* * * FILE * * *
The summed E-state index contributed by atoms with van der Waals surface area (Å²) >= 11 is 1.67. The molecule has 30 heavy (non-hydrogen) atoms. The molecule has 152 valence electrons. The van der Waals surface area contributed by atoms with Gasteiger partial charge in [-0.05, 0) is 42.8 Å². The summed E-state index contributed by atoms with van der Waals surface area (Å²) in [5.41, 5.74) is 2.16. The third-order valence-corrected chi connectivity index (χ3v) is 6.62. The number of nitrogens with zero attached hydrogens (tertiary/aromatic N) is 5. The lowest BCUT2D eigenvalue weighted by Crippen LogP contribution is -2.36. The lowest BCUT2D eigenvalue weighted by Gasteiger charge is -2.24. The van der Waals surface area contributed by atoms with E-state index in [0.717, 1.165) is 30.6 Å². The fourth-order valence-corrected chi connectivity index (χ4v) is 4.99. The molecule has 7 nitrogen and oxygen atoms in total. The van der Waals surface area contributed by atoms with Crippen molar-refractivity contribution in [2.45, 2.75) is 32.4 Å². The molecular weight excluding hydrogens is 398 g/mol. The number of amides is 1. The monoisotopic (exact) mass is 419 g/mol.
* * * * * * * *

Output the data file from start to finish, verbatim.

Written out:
The summed E-state index contributed by atoms with van der Waals surface area (Å²) >= 11 is 1.67. The molecule has 30 heavy (non-hydrogen) atoms. The molecule has 152 valence electrons. The van der Waals surface area contributed by atoms with Gasteiger partial charge in [-0.05, 0) is 42.8 Å². The summed E-state index contributed by atoms with van der Waals surface area (Å²) in [5.41, 5.74) is 2.16. The third-order valence-corrected chi connectivity index (χ3v) is 6.62. The number of nitrogens with zero attached hydrogens (tertiary/aromatic N) is 5. The lowest BCUT2D eigenvalue weighted by Crippen LogP contribution is -2.36. The lowest BCUT2D eigenvalue weighted by Gasteiger charge is -2.24. The van der Waals surface area contributed by atoms with E-state index in [0.717, 1.165) is 30.6 Å². The fourth-order valence-corrected chi connectivity index (χ4v) is 4.99. The molecule has 7 nitrogen and oxygen atoms in total. The van der Waals surface area contributed by atoms with Crippen molar-refractivity contribution in [2.45, 2.75) is 32.4 Å². The molecular weight excluding hydrogens is 398 g/mol. The number of amides is 1. The monoisotopic (exact) mass is 419 g/mol.